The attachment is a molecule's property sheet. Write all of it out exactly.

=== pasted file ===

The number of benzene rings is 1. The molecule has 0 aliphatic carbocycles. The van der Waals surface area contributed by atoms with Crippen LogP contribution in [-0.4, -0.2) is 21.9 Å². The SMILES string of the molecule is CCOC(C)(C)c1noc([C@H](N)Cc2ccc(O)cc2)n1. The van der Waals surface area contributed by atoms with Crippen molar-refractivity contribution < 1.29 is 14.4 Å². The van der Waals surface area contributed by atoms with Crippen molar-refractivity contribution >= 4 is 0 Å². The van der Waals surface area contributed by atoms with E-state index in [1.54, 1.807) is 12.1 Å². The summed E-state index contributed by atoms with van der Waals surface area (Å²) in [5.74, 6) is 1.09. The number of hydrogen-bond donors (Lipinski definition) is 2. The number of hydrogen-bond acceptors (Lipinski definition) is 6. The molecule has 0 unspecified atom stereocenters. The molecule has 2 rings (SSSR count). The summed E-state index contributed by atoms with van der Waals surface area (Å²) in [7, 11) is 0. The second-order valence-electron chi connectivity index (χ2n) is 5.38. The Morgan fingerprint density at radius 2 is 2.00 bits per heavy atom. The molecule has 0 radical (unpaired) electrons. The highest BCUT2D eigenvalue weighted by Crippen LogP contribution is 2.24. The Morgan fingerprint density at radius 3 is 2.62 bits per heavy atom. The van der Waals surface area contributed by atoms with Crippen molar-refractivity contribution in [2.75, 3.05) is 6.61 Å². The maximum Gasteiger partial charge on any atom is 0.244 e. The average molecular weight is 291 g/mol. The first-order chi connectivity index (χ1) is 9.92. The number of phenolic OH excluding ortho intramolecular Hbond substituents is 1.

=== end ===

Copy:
The number of benzene rings is 1. The molecule has 0 aliphatic carbocycles. The van der Waals surface area contributed by atoms with Crippen LogP contribution in [-0.4, -0.2) is 21.9 Å². The SMILES string of the molecule is CCOC(C)(C)c1noc([C@H](N)Cc2ccc(O)cc2)n1. The van der Waals surface area contributed by atoms with Crippen molar-refractivity contribution < 1.29 is 14.4 Å². The van der Waals surface area contributed by atoms with Crippen molar-refractivity contribution >= 4 is 0 Å². The van der Waals surface area contributed by atoms with E-state index in [1.54, 1.807) is 12.1 Å². The summed E-state index contributed by atoms with van der Waals surface area (Å²) in [5.74, 6) is 1.09. The number of hydrogen-bond donors (Lipinski definition) is 2. The number of hydrogen-bond acceptors (Lipinski definition) is 6. The molecule has 0 unspecified atom stereocenters. The molecule has 2 rings (SSSR count). The summed E-state index contributed by atoms with van der Waals surface area (Å²) in [7, 11) is 0. The second-order valence-electron chi connectivity index (χ2n) is 5.38. The Morgan fingerprint density at radius 2 is 2.00 bits per heavy atom. The molecule has 0 radical (unpaired) electrons. The highest BCUT2D eigenvalue weighted by Crippen LogP contribution is 2.24. The Morgan fingerprint density at radius 3 is 2.62 bits per heavy atom. The van der Waals surface area contributed by atoms with Crippen molar-refractivity contribution in [2.75, 3.05) is 6.61 Å². The maximum Gasteiger partial charge on any atom is 0.244 e. The average molecular weight is 291 g/mol. The first-order chi connectivity index (χ1) is 9.92. The number of phenolic OH excluding ortho intramolecular Hbond substituents is 1.